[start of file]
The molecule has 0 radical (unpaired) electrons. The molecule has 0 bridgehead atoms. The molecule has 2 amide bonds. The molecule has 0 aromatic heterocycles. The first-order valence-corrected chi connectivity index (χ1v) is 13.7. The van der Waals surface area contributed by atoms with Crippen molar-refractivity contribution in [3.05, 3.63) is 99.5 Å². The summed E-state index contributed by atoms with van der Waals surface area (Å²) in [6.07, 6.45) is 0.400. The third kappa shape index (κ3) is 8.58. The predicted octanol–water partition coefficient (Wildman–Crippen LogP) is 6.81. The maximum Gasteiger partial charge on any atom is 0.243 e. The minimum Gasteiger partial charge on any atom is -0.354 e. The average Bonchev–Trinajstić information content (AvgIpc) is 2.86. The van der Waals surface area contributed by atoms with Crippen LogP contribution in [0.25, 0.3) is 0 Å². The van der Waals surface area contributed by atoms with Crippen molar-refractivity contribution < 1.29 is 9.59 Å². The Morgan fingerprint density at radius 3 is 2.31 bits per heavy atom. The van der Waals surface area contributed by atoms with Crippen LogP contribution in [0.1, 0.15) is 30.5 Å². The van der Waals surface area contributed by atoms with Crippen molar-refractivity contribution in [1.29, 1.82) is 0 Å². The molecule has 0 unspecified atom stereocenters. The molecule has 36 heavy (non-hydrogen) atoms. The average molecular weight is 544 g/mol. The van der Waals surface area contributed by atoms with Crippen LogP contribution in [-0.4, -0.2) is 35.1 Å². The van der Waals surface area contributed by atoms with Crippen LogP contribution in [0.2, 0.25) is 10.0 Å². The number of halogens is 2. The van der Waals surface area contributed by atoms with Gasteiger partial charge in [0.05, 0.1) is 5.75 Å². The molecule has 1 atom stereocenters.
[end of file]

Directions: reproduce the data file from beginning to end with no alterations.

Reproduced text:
The molecule has 0 radical (unpaired) electrons. The molecule has 0 bridgehead atoms. The molecule has 2 amide bonds. The molecule has 0 aromatic heterocycles. The first-order valence-corrected chi connectivity index (χ1v) is 13.7. The van der Waals surface area contributed by atoms with Crippen molar-refractivity contribution in [3.05, 3.63) is 99.5 Å². The summed E-state index contributed by atoms with van der Waals surface area (Å²) in [6.07, 6.45) is 0.400. The third kappa shape index (κ3) is 8.58. The predicted octanol–water partition coefficient (Wildman–Crippen LogP) is 6.81. The maximum Gasteiger partial charge on any atom is 0.243 e. The minimum Gasteiger partial charge on any atom is -0.354 e. The average Bonchev–Trinajstić information content (AvgIpc) is 2.86. The van der Waals surface area contributed by atoms with Crippen LogP contribution in [0.25, 0.3) is 0 Å². The van der Waals surface area contributed by atoms with Crippen molar-refractivity contribution < 1.29 is 9.59 Å². The Morgan fingerprint density at radius 3 is 2.31 bits per heavy atom. The van der Waals surface area contributed by atoms with Crippen LogP contribution in [0.1, 0.15) is 30.5 Å². The van der Waals surface area contributed by atoms with Crippen molar-refractivity contribution in [1.29, 1.82) is 0 Å². The molecule has 0 unspecified atom stereocenters. The molecule has 36 heavy (non-hydrogen) atoms. The average molecular weight is 544 g/mol. The van der Waals surface area contributed by atoms with Crippen LogP contribution in [-0.4, -0.2) is 35.1 Å². The van der Waals surface area contributed by atoms with Crippen LogP contribution in [0.2, 0.25) is 10.0 Å². The number of halogens is 2. The van der Waals surface area contributed by atoms with Gasteiger partial charge in [0.05, 0.1) is 5.75 Å². The molecule has 1 atom stereocenters.